Attorney at Law Magazine sat down with Cristina Cossio of RCC Family Law in the 2020 Women in Law special issue to discuss her career and her aspirations.
AALM: What do you find rewarding about being an attorney? What do you find challenging about your practice?
CC: As a partner in RCC Family Law, I have the opportunity to make a difference, a real difference. I empower people seeking a better life for themselves and their children. Th at is my calling and my reward. What could be better than that?
It is my challenge as well. It is a challenge to guide my clients with the objective guidance of an independent professional in matters that are filled with passion. Their relationship with family law counsel transcends other professional relationships.
They need counsel that is capable, accessible and accountable. I am charged with the responsibility to meet each client’s present legal needs while nurturing each client’s spirit. If I meet that challenge my reward is that at the end of the case my clients realize they are stronger than when they started, and secure in their future.
AALM: How is your career different today than you envisioned in law school?
CC: In law school, I envisioned law as a career that would be black and white “according to the law.” Th e reality is that there are so many factors to consider when representing each client. Family law is technicolor, not black and white. I understood that there would be well established “black letter law” but I have now experienced that in family law there are many circumstances in which there are no rules. Not only are you required to be sensitive and understanding, but you must understand that there is the law, the story the people tell themselves, and the details in between.
AALM: What first drew you to your firm? Tell us about your role there.
CC: I graduated law school in 2012 and started working with Richard J. Preira, Esq. while I was awaiting my Florida Bar exam results. Mr. Preira has been practicing family law since 1981. His expertise in family law created the ideal environment to nurture my passion for family law. Th e moment I was informed that I had passed the Florida Bar, I became his associate. We worked together and tried cases together at larger international law firms until 2017 when we opened our own boutique law firm, RCC Family Law.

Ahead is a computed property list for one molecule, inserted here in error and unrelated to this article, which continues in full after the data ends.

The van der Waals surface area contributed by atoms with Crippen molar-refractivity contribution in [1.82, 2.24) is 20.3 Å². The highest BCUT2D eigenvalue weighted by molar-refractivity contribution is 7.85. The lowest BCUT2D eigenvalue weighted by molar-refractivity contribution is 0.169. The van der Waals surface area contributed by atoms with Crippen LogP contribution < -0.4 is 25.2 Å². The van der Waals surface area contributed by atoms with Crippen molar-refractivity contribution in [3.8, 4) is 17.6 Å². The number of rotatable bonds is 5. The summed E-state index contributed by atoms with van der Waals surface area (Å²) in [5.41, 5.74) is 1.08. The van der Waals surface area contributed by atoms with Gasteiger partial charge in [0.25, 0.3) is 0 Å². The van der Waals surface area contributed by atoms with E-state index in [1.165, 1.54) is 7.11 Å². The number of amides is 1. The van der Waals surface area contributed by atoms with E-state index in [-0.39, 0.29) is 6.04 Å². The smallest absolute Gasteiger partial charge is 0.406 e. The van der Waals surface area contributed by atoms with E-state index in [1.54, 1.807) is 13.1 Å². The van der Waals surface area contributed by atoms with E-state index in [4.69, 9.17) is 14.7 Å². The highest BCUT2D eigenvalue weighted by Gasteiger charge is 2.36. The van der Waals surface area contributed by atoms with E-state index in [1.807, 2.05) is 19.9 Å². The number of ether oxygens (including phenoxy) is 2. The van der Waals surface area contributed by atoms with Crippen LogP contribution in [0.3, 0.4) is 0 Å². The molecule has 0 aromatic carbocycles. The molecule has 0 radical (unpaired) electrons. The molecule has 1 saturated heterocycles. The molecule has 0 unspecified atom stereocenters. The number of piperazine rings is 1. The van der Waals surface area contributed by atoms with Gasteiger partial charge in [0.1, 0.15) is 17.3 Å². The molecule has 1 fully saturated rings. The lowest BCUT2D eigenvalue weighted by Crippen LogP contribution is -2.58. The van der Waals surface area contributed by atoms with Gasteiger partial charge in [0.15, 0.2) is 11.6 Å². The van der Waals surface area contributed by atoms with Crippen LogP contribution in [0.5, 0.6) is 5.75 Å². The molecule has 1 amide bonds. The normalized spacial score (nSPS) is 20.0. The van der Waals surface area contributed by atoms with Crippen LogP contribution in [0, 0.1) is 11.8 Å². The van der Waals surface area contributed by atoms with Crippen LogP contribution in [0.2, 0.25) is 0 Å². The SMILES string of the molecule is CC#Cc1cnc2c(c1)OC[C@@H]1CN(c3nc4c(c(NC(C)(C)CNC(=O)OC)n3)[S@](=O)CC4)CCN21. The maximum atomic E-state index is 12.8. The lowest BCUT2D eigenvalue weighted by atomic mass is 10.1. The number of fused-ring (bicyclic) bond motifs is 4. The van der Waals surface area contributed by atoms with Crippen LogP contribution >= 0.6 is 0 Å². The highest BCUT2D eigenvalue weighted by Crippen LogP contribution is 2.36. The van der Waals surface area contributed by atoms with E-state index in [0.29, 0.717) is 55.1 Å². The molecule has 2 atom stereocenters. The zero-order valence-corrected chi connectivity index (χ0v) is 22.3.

We opened RCC Family Law because we felt that a small boutique law firm created a more flexible environment to handle family law matters. As a boutique law firm, we are a small close-knit group that gives personalized attention to each of our clients. Our attorneys and staff are familiar with each client. Th is gives us the opportunity to work as a unified team for the family’s best interests. We have proven our ability to best larger firms because we take command of our practice by crafting specialized agreements and case plans for each family’s specific needs.
AALM: How welcoming do you think the South Florida legal community is to women practitioners? How do you personally try to help women following in your career path?
CC: In South Florida there are many organizations and groups specifically dedicated to the advancement of women in the legal community. These groups, as well as individual personal dedication, have tremendously advanced the advocacy of women in law. Many female powerhouse attorneys have paved the way for younger generations of female lawyers to excel and continue in their footsteps to demand equal treatment in the legal community. As a member of multiple organizations and committees that are dedicated to the advancement of women in law, I never hesitate to reach out to a younger female lawyer to mentor or a more accomplished female attorney or judge for guidance. It’s also the best way to get to know colleagues and grow your practice.
AALM: Do you find that as a woman you face any challenges that men don’t?
CC: As women lawyers we are sometimes faced with a double standard based on gender stereotypes. Strong and assertive woman have been criticized for their aggressive advocacy or bold arguments when those same criticisms are not usually directed toward men. Both genders struggle with working very long hours, raising families, managing a household and having a personal life. Women oft en have to work twice as hard to find balance while simultaneously following their passion.
AALM: How do you balance your home life and work life?
CC: Balance in home and work life is especially important for family law lawyers. We handle such personal and intimate details of our client’s family life that the boundaries of a home and work life are blended. I take so much pride in the satisfaction that I make a difference for families, the satisfaction brings a natural balance between work and home life. At RCC Family Law we remain available after traditional office hours because when you are dealing with family matters, most things happen after 5:00 p.m. and on weekends. Th e client’s family does not have a cutoff time and neither do we.
AALM: Tell us something about yourself that people would be surprised to learn.
CC: People are usually surprised to learn that when I am not litigating family law cases, I am a yoga instructor. As part of my training to become a yoga instructor I studied asana and meditation. Clients have oft en commented that when they become anxious or unsettled about the uncertainty of their futures, I turn on my “yogi lawyer” voice to explain the potential outcome and this helps alleviate the tension of their situation.